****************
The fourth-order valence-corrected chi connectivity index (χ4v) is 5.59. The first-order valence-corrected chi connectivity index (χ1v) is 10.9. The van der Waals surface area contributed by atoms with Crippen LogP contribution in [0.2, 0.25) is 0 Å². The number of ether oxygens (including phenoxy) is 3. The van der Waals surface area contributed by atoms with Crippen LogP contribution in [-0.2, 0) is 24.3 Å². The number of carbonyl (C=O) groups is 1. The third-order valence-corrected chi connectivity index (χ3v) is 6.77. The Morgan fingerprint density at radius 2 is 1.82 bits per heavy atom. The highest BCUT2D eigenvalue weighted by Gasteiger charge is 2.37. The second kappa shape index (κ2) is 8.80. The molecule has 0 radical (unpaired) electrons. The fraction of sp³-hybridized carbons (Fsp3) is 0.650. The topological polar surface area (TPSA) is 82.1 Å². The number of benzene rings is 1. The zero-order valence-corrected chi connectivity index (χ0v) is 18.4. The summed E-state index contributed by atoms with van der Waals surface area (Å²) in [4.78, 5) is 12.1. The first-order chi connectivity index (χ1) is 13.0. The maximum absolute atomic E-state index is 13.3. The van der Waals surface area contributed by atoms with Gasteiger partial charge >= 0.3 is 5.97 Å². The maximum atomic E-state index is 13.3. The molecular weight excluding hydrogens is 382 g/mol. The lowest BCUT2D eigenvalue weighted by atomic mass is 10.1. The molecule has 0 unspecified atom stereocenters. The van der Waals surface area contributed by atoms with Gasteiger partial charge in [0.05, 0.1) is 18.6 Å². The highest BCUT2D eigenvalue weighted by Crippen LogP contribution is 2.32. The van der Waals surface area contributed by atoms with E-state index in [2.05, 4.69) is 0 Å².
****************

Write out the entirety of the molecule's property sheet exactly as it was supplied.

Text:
The fourth-order valence-corrected chi connectivity index (χ4v) is 5.59. The first-order valence-corrected chi connectivity index (χ1v) is 10.9. The van der Waals surface area contributed by atoms with Crippen LogP contribution in [0.2, 0.25) is 0 Å². The number of ether oxygens (including phenoxy) is 3. The van der Waals surface area contributed by atoms with Crippen LogP contribution in [-0.2, 0) is 24.3 Å². The number of carbonyl (C=O) groups is 1. The third-order valence-corrected chi connectivity index (χ3v) is 6.77. The Morgan fingerprint density at radius 2 is 1.82 bits per heavy atom. The highest BCUT2D eigenvalue weighted by Gasteiger charge is 2.37. The second kappa shape index (κ2) is 8.80. The molecule has 0 radical (unpaired) electrons. The fraction of sp³-hybridized carbons (Fsp3) is 0.650. The topological polar surface area (TPSA) is 82.1 Å². The number of benzene rings is 1. The zero-order valence-corrected chi connectivity index (χ0v) is 18.4. The summed E-state index contributed by atoms with van der Waals surface area (Å²) in [4.78, 5) is 12.1. The first-order chi connectivity index (χ1) is 13.0. The maximum absolute atomic E-state index is 13.3. The van der Waals surface area contributed by atoms with Gasteiger partial charge >= 0.3 is 5.97 Å². The maximum atomic E-state index is 13.3. The molecular weight excluding hydrogens is 382 g/mol. The lowest BCUT2D eigenvalue weighted by atomic mass is 10.1. The molecule has 0 unspecified atom stereocenters. The van der Waals surface area contributed by atoms with Gasteiger partial charge in [0.05, 0.1) is 18.6 Å². The highest BCUT2D eigenvalue weighted by Crippen LogP contribution is 2.32. The van der Waals surface area contributed by atoms with E-state index in [2.05, 4.69) is 0 Å².